Published in the Express-News Faith section, 11 August, 2019

Dictionaries define compassion as a feeling of deep sympathy and sorrow for another who is stricken by misfortune, accompanied by a strong desire to alleviate the suffering.

What does it mean to offer compassion to someone? What’s contained in the concept?

Without denying the deep insights in other religions and in much of the secular literature on this subject, I would like to try to define compassion as Jesus defined it, because his conception of compassion, I believe, stretches us a little further than do most other notions.

In Jesus’ sayings, compassion takes on some particularly demanding qualities, ones that paradoxically seem to work against some things we hold religiously dear.

Within all religions, there’s a perennial tension and argument as to what constitutes the heart of religion. Invariably there are three competing popular notions as to what makes for a religious person. For some, it’s proper religious practice (church-going and keeping the commandments). For others, it’s the practice of justice (responding to “widows, orphans, and strangers”). And for still others, it’s compassion (having a wise and altruistic heart).

Who’s right? Jesus, in fact, endorses all three; though, in the end, he singles out compassion as the essence of religion, the thing that God really wants from us.

In the Sermon on the Mount, the moral heart of the Gospels, Jesus tells us simply: “Be compassionate as your heavenly Father is compassionate” (Luke 8:36). With that, he shows us how the three different notions of religiosity which we argue about aren’t really in tension with each other. They are part of one and the same thing: Church-going, keeping the commandments, and working for justice are to be done with a wise, compassionate heart. The three together constitute proper religion, though compassion is the prism through which the other two must be seen and enacted.

Then, in inviting us to imitate God’s compassion, Jesus teases out what he means by offering us a powerful, far-reaching image. God, he tells us, is compassionate because he “causes his sun to rise on the bad as well as the good, and sends down rain to fall on the upright and the wicked alike” (Matthew 5:45).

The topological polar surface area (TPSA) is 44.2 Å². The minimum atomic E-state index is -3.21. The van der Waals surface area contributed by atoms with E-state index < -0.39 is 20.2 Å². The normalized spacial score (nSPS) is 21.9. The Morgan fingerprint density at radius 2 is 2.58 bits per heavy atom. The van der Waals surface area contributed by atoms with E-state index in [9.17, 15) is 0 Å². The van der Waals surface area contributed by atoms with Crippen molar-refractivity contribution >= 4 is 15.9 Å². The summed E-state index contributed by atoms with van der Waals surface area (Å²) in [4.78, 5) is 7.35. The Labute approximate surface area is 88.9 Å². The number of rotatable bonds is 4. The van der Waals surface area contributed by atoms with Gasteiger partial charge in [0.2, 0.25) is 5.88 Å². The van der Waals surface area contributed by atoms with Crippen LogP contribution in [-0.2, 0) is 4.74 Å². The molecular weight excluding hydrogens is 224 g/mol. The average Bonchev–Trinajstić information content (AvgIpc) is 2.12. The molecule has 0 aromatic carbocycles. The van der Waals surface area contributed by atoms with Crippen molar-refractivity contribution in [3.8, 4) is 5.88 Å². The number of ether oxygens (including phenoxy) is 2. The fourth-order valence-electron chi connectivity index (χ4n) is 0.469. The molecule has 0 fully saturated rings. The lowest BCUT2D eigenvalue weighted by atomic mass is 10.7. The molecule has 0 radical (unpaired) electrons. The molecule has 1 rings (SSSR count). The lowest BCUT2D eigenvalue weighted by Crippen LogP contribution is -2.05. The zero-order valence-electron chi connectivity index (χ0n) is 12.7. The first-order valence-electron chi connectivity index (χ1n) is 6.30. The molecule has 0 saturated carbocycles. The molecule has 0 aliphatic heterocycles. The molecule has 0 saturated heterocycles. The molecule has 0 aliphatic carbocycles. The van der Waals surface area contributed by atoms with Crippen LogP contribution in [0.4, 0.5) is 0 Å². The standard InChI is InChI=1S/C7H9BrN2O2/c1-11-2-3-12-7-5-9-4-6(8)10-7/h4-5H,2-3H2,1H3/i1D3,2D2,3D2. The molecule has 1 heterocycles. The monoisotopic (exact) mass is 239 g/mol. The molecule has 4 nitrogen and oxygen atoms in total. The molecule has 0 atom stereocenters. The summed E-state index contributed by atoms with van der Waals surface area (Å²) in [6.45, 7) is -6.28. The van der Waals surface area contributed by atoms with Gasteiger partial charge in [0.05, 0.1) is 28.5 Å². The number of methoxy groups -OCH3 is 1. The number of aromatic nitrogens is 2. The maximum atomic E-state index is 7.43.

I doubt that we ever take the scope of that image seriously. God loves in the same way as the sun shines. The sun doesn’t discriminate, it simply shines, and in doing so, it sheds its rays upon the vegetables and the weeds evenly. It never tries to shield its rays from the weeds and nurture only the vegetables. It warms both. So does God. God does not discriminate. God’s compassion simply shines out like the sun.

God loves the saints in heaven and the devils in hell, in the same way. God loves the Blessed Virgin, and God loves Lucifer, in the same way. God loves virtuous people and sinners, in the same way. God loves Christians and non-Christians, in the same way. God loves Roman Catholics, Protestants, and Evangelicals, in the same way. God loves pro-life and pro-choice people, in the same way. God loves Republicans and Democrats, in the same way.

Now what’s challenging here is not just that we are to believe that Jesus meant this, but that we — you and I — are called to love in this same way. We’re called to let our sun shine on those we love and those we don’t, in the same way.

We are called to forgive our enemies, to turn the other cheek when someone strikes us, to bless anyone who curses us, to speak well of those who speak evil of us, and to forgive those who murder us. That is, in fact, the moral litmus test as to what makes us Christian or not.

Ultimately, it’s not whether we are in line with any one particular commandment, church doctrine, or religious practice. The litmus test for Christian discipleship is: Can I love and forgive an enemy, even someone who murders me? Can I let my sun shine on everyone without discrimination? Can I be compassionate as God is compassionate?

Ron Rolheiser, OMI, is the 2016 San Antonio Peace Laureate. He is president of the Oblate School of Theology and writes a weekly column carried by more than 70 newspapers.

Share This